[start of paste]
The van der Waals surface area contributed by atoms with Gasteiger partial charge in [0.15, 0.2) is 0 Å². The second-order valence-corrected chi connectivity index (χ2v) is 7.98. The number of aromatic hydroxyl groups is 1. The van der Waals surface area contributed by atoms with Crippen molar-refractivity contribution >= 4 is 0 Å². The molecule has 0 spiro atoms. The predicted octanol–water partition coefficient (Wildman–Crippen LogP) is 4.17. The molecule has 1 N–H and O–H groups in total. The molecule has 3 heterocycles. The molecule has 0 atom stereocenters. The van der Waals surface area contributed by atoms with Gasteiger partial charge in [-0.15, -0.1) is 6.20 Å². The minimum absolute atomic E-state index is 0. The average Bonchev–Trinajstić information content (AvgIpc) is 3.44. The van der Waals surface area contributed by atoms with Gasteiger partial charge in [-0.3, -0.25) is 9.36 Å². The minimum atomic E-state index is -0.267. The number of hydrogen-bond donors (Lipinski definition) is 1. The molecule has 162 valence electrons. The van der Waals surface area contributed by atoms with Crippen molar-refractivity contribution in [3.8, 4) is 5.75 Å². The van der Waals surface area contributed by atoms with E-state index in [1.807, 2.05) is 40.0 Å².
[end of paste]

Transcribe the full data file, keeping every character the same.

The van der Waals surface area contributed by atoms with Gasteiger partial charge in [0.15, 0.2) is 0 Å². The second-order valence-corrected chi connectivity index (χ2v) is 7.98. The number of aromatic hydroxyl groups is 1. The van der Waals surface area contributed by atoms with Crippen molar-refractivity contribution >= 4 is 0 Å². The molecule has 0 spiro atoms. The predicted octanol–water partition coefficient (Wildman–Crippen LogP) is 4.17. The molecule has 1 N–H and O–H groups in total. The molecule has 3 heterocycles. The molecule has 0 atom stereocenters. The van der Waals surface area contributed by atoms with Gasteiger partial charge in [-0.15, -0.1) is 6.20 Å². The minimum absolute atomic E-state index is 0. The average Bonchev–Trinajstić information content (AvgIpc) is 3.44. The van der Waals surface area contributed by atoms with Gasteiger partial charge in [-0.3, -0.25) is 9.36 Å². The minimum atomic E-state index is -0.267. The number of hydrogen-bond donors (Lipinski definition) is 1. The molecule has 162 valence electrons. The van der Waals surface area contributed by atoms with Crippen molar-refractivity contribution in [3.8, 4) is 5.75 Å². The van der Waals surface area contributed by atoms with E-state index in [1.807, 2.05) is 40.0 Å².